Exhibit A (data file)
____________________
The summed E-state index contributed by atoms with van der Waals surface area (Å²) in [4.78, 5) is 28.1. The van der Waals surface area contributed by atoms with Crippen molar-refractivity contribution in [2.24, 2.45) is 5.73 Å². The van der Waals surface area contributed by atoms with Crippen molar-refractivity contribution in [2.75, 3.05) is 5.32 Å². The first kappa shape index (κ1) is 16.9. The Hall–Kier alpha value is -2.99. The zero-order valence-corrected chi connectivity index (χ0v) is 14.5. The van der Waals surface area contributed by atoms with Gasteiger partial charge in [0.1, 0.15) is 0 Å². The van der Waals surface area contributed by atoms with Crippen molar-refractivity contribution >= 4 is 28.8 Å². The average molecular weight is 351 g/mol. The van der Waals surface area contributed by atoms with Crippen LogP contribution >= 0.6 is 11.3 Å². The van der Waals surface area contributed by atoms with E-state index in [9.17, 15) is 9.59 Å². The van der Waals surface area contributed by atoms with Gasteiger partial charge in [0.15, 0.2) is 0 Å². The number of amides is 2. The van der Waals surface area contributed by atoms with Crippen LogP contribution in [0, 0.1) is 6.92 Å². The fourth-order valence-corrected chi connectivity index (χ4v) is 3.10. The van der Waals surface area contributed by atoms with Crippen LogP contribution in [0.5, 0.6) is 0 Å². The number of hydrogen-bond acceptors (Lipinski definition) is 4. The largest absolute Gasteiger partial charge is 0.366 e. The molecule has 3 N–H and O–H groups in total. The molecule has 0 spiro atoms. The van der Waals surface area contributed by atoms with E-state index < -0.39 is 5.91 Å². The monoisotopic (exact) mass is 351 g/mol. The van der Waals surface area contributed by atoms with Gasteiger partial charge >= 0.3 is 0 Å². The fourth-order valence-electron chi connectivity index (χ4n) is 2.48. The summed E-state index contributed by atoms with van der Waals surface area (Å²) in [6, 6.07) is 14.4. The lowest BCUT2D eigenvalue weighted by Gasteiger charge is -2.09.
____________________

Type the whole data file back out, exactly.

The summed E-state index contributed by atoms with van der Waals surface area (Å²) in [4.78, 5) is 28.1. The van der Waals surface area contributed by atoms with Crippen molar-refractivity contribution in [2.24, 2.45) is 5.73 Å². The van der Waals surface area contributed by atoms with Crippen molar-refractivity contribution in [2.75, 3.05) is 5.32 Å². The first kappa shape index (κ1) is 16.9. The Hall–Kier alpha value is -2.99. The zero-order valence-corrected chi connectivity index (χ0v) is 14.5. The van der Waals surface area contributed by atoms with Gasteiger partial charge in [0.1, 0.15) is 0 Å². The van der Waals surface area contributed by atoms with Crippen molar-refractivity contribution >= 4 is 28.8 Å². The average molecular weight is 351 g/mol. The van der Waals surface area contributed by atoms with Crippen LogP contribution >= 0.6 is 11.3 Å². The van der Waals surface area contributed by atoms with E-state index in [9.17, 15) is 9.59 Å². The van der Waals surface area contributed by atoms with Gasteiger partial charge in [0.15, 0.2) is 0 Å². The number of amides is 2. The van der Waals surface area contributed by atoms with Crippen LogP contribution in [0, 0.1) is 6.92 Å². The fourth-order valence-corrected chi connectivity index (χ4v) is 3.10. The van der Waals surface area contributed by atoms with Crippen LogP contribution in [0.5, 0.6) is 0 Å². The number of hydrogen-bond acceptors (Lipinski definition) is 4. The largest absolute Gasteiger partial charge is 0.366 e. The molecule has 3 N–H and O–H groups in total. The molecule has 0 spiro atoms. The van der Waals surface area contributed by atoms with E-state index < -0.39 is 5.91 Å². The monoisotopic (exact) mass is 351 g/mol. The van der Waals surface area contributed by atoms with Gasteiger partial charge >= 0.3 is 0 Å². The fourth-order valence-electron chi connectivity index (χ4n) is 2.48. The summed E-state index contributed by atoms with van der Waals surface area (Å²) in [6, 6.07) is 14.4. The lowest BCUT2D eigenvalue weighted by Gasteiger charge is -2.09.